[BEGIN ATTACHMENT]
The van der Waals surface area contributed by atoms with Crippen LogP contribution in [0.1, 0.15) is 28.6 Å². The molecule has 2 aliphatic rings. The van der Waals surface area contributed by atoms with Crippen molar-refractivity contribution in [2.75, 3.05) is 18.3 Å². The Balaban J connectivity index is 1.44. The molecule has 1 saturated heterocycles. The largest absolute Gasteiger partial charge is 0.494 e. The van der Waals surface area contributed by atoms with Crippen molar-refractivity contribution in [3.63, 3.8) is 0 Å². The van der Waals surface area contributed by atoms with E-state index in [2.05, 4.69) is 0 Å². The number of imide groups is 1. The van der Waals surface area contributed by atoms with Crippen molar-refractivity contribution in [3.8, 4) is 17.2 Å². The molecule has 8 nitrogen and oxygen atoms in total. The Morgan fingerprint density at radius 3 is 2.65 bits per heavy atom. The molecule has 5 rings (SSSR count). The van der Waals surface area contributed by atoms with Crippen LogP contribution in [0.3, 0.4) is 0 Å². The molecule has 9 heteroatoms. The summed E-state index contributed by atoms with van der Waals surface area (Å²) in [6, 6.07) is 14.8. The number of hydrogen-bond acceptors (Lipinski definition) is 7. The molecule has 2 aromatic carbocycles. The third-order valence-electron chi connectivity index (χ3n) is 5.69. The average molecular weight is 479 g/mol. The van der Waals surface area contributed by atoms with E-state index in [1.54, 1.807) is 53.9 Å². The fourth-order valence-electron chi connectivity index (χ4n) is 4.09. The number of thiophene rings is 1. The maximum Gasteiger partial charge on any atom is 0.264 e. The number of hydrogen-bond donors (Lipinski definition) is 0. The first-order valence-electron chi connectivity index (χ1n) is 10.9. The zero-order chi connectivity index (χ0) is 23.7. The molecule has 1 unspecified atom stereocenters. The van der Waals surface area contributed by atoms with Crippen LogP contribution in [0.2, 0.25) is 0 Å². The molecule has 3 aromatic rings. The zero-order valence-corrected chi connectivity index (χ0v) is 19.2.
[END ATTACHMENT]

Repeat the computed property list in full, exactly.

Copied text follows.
The van der Waals surface area contributed by atoms with Crippen LogP contribution in [0.1, 0.15) is 28.6 Å². The molecule has 2 aliphatic rings. The van der Waals surface area contributed by atoms with Crippen molar-refractivity contribution in [2.75, 3.05) is 18.3 Å². The Balaban J connectivity index is 1.44. The molecule has 1 saturated heterocycles. The largest absolute Gasteiger partial charge is 0.494 e. The van der Waals surface area contributed by atoms with Crippen molar-refractivity contribution in [3.63, 3.8) is 0 Å². The van der Waals surface area contributed by atoms with E-state index in [2.05, 4.69) is 0 Å². The number of imide groups is 1. The van der Waals surface area contributed by atoms with Crippen molar-refractivity contribution in [3.8, 4) is 17.2 Å². The molecule has 8 nitrogen and oxygen atoms in total. The Morgan fingerprint density at radius 3 is 2.65 bits per heavy atom. The molecule has 5 rings (SSSR count). The van der Waals surface area contributed by atoms with Crippen LogP contribution in [0.3, 0.4) is 0 Å². The molecule has 9 heteroatoms. The summed E-state index contributed by atoms with van der Waals surface area (Å²) in [6, 6.07) is 14.8. The number of hydrogen-bond acceptors (Lipinski definition) is 7. The molecule has 2 aromatic carbocycles. The third-order valence-electron chi connectivity index (χ3n) is 5.69. The average molecular weight is 479 g/mol. The van der Waals surface area contributed by atoms with E-state index in [1.54, 1.807) is 53.9 Å². The fourth-order valence-electron chi connectivity index (χ4n) is 4.09. The number of thiophene rings is 1. The maximum Gasteiger partial charge on any atom is 0.264 e. The number of hydrogen-bond donors (Lipinski definition) is 0. The first-order valence-electron chi connectivity index (χ1n) is 10.9. The zero-order chi connectivity index (χ0) is 23.7. The molecule has 1 unspecified atom stereocenters. The van der Waals surface area contributed by atoms with Crippen LogP contribution in [0.2, 0.25) is 0 Å². The molecule has 3 aromatic rings. The zero-order valence-corrected chi connectivity index (χ0v) is 19.2.